The results indicate that even after adjusting for reading score (read), writing scores still significantly differ by program type.

Multiple logistic regression is like simple logistic regression, except that there are two or more predictors. The predictors can be interval variables or dummy variables, but cannot be categorical variables. If you have categorical predictors, they should be coded into one or more dummy variables. We have only one variable in our data set that is coded 0 and 1, and that is female. We understand that female is a silly outcome variable (it would make more sense to use it as a predictor variable), but we can use female as the outcome variable to illustrate how the code for this command is structured and how to interpret the output.

`glm(female ~ read + write, family = binomial)`

```
##
## Call: glm(formula = female ~ read + write, family = binomial)
##
## Coefficients:
## (Intercept) read write
## -1.70614 -0.07101 0.10637
##
## Degrees of Freedom: 199 Total (i.e. Null); 197 Residual
## Null Deviance: 275.6
## Residual Deviance: 247.8 AIC: 253.8
```

These results show that both read and write are significant predictors of female.

Discriminant analysis is used when you have one or more normally distributed interval independent variables and a categorical dependent variable. It is a multivariate technique that considers the latent dimensions in the independent variables for predicting group membership in the categorical dependent variable. For example, using the hsb2 data file, say we wish to use read, write and math scores to predict the type of program a student belongs to (prog).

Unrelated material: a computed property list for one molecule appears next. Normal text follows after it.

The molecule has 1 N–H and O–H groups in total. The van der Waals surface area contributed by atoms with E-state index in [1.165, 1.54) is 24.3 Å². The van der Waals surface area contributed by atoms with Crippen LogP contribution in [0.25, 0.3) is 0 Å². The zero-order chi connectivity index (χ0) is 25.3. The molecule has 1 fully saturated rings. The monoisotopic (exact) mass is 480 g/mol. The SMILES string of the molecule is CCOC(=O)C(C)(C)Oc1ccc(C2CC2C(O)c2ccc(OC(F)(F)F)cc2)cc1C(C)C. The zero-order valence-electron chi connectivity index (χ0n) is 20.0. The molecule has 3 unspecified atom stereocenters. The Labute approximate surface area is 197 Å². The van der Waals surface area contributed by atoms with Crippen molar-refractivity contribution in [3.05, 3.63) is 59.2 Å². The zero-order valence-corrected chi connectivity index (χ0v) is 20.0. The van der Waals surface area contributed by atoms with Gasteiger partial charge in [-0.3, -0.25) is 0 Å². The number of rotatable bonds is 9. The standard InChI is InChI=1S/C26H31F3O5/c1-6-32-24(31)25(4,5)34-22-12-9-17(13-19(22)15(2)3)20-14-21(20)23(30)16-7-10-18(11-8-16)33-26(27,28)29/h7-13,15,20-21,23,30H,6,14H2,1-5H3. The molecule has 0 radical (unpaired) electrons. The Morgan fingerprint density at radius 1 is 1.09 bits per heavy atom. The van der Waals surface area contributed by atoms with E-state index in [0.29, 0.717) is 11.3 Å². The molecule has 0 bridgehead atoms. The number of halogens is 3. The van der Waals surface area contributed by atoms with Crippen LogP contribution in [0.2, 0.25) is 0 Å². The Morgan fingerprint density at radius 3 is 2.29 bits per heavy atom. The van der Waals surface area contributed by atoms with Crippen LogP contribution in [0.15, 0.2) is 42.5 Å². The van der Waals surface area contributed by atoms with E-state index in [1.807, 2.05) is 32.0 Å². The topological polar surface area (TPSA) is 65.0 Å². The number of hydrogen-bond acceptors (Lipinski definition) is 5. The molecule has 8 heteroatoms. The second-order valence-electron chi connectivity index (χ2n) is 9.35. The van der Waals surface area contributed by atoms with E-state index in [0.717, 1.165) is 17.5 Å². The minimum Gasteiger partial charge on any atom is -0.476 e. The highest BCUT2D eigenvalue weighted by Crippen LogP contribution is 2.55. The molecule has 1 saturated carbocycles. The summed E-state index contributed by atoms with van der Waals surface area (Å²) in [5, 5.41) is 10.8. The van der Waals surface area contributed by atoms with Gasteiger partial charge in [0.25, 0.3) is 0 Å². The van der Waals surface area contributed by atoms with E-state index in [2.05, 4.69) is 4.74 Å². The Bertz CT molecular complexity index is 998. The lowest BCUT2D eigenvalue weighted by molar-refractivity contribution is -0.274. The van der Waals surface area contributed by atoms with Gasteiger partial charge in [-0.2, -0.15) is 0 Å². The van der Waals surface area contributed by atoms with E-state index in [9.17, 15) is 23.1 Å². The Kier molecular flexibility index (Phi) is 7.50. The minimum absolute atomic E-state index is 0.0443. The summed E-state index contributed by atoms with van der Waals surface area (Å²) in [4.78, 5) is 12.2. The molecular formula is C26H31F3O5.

`(fit <- lda(factor(prog) ~ read + write + math, data = hsb2))`

```
## Call:
## lda(factor(prog) ~ read + write + math, data = hsb2)
##
## Prior probabilities of groups:
## 1 2 3
## 0.225 0.525 0.250
##
## Group means:
## read write math
## 1 49.75556 51.33333 50.02222
## 2 56.16190 56.25714 56.73333
## 3 46.20000 46.76000 46.42000
##
## Coefficients of linear discriminants:
## LD1 LD2
## read 0.02919876 0.04385321
## write 0.03832289 -0.13698224
## math 0.07034625 0.07931008
##
## Proportion of trace:
## LD1 LD2
## 0.9874 0.0126
```

The main point is that two canonical variables are identified by the analysis, the first of which seems to be more related to program type than the second.

MANOVA (multivariate analysis of variance) is like ANOVA, except that there are two or more dependent variables. In a one-way MANOVA, there is one categorical independent variable and two or more dependent variables. For example, using the hsb2 data file, say we wish to examine the differences in read, write and math broken down by program type (prog).

`summary(manova(cbind(read, write, math) ~ prog))`

```
## Df Pillai approx F num Df den Df Pr(>F)
## prog 2 0.26721 10.075 6 392 2.304e-10 ***
## Residuals 197
## ---
## Signif. codes: 0 '***' 0.001 '**' 0.01 '*' 0.05 '.' 0.1 ' ' 1
```

According to all three criteria, the students in the different programs differ in their joint distribution of read, write and math.

Multivariate multiple regression is used when you have two or more dependent variables that are to be predicted from two or more predictor variables. In our example, we will predict write and read from female, math, science and social studies (socst) scores.

```
M1 <- lm(cbind(write, read) ~ female + math + science + socst, data = hsb2)
summary(Anova(M1))
```

```
##
## Type II MANOVA Tests:
##
## Sum of squares and products for error:
## write read
## write 7258.783 1091.057
## read 1091.057 8699.762
##
## ------------------------------------------
##
## Term: female
##
## Sum of squares and products for the hypothesis:
## write read
## write 1413.5284 -133.48461
## read -133.4846 12.60544
##
## Multivariate Tests: female
## Df test stat approx F num Df den Df Pr(>F)